Traditional banks are no longer dominating the percentage of new checking accounts that are being opened, as new digital players and fintechs gain ground in the battle for the type of accounts long viewed as the anchor product of a consumer’s financial relationship.
The data is from a new survey by Cornerstone Advisors, which found that digital banks and fintechs made up nearly half (47%) of all new checking accounts opened so far in 2023, up from 36% in 2020.
Over the same period, the share of checking accounts opened at the nation’s largest banks dropped from 24% to 17%, while regional lenders’ share declined from 27% to 21%, according to the survey. Community banks’ and credit unions’ share of new checking accounts remained flat at 12% during the period.
But despite the gains that fintechs and digital banks have made in recent years, consumers aren’t ready to completely ditch their accounts with traditional banks, thanks to consumers’ evolving attitudes toward the definition of a primary financial institution.
Of the consumers who opened a checking account in 2022 or 2023, nearly a third said they have more than one checking account, according to the survey.
“The idea of a primary financial institution is a meaningless thing, because [Gen Z and millennials] have so many financial relationships,” researchers said. “Their financial relationships are not just with providers of accounts, but providers of tools.”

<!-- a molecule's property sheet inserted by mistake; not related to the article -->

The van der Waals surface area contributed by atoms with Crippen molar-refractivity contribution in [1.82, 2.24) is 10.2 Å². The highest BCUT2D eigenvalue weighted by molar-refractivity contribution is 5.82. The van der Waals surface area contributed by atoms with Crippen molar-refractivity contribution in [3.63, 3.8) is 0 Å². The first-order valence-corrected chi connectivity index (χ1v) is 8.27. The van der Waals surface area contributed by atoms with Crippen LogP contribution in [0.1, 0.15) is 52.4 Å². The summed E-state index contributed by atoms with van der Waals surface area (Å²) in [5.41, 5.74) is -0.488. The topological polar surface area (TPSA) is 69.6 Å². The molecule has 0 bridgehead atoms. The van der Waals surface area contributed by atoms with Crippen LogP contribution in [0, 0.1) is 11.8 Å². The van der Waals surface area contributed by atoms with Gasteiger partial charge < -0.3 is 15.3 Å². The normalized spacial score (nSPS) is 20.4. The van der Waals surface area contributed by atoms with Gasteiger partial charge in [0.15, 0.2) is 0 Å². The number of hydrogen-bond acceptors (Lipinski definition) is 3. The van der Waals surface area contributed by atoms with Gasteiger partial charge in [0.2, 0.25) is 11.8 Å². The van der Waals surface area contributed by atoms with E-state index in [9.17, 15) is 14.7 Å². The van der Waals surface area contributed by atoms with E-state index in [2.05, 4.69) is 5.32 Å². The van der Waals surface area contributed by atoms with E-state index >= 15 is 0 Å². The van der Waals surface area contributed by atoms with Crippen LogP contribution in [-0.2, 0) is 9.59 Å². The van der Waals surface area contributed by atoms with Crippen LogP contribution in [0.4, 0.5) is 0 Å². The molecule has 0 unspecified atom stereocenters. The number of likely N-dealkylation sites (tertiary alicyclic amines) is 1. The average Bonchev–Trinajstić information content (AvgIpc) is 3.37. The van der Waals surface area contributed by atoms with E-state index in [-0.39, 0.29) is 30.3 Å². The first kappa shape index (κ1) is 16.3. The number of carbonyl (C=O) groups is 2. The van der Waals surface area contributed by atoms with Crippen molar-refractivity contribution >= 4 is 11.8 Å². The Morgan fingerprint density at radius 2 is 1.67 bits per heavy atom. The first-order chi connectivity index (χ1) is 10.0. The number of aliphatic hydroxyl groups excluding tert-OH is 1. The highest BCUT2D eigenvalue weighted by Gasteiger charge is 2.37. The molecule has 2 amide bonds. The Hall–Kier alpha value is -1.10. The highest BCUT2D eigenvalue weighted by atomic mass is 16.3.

Many fintechs offer tools that legacy banks lack and boosted by the growth of third-party platforms like MX and Plaid that enable easy money movement, customers are willing to spread their funds across a variety of accounts in order to craft a financial cocktail that fits their needs, according to the data.
“The growing disintermediation of consumers’ financial footprints is challenging traditional banks to rethink the checking account product,” researchers wrote.
But certain factors are still giving traditional firms an advantage and may be keeping consumers from completely ditching their relationships with a legacy bank. The ability to walk into a bank branch to resolve an issue in person is still considered an important reason to maintain an account with a bricks-and-mortar institution.
Consumers may also have safety concerns and could be wary of banking entirely at a startup neobank, even if deposits are insured through the fintech’s sponsor bank.
Still, financial institutions can’t ignore the fact that consumers are increasingly willing to move money around a mix of platforms in order to access the tools and features they want. “There’s reasons why they maintain that traditional bank relationship, but they’re going to the new ones because there’s some feature functionality or some product aspect that they’re looking for and want to get,” Cornerstone execs said.
While only a fraction of Americans opened new checking accounts this year (14%), that number is growing, according to Cornerstone’s research.
In 2022, 15% of consumers said they opened a new checking account. That’s up from 12% in 2021 and 10% in 2020, according to the firm’s survey results.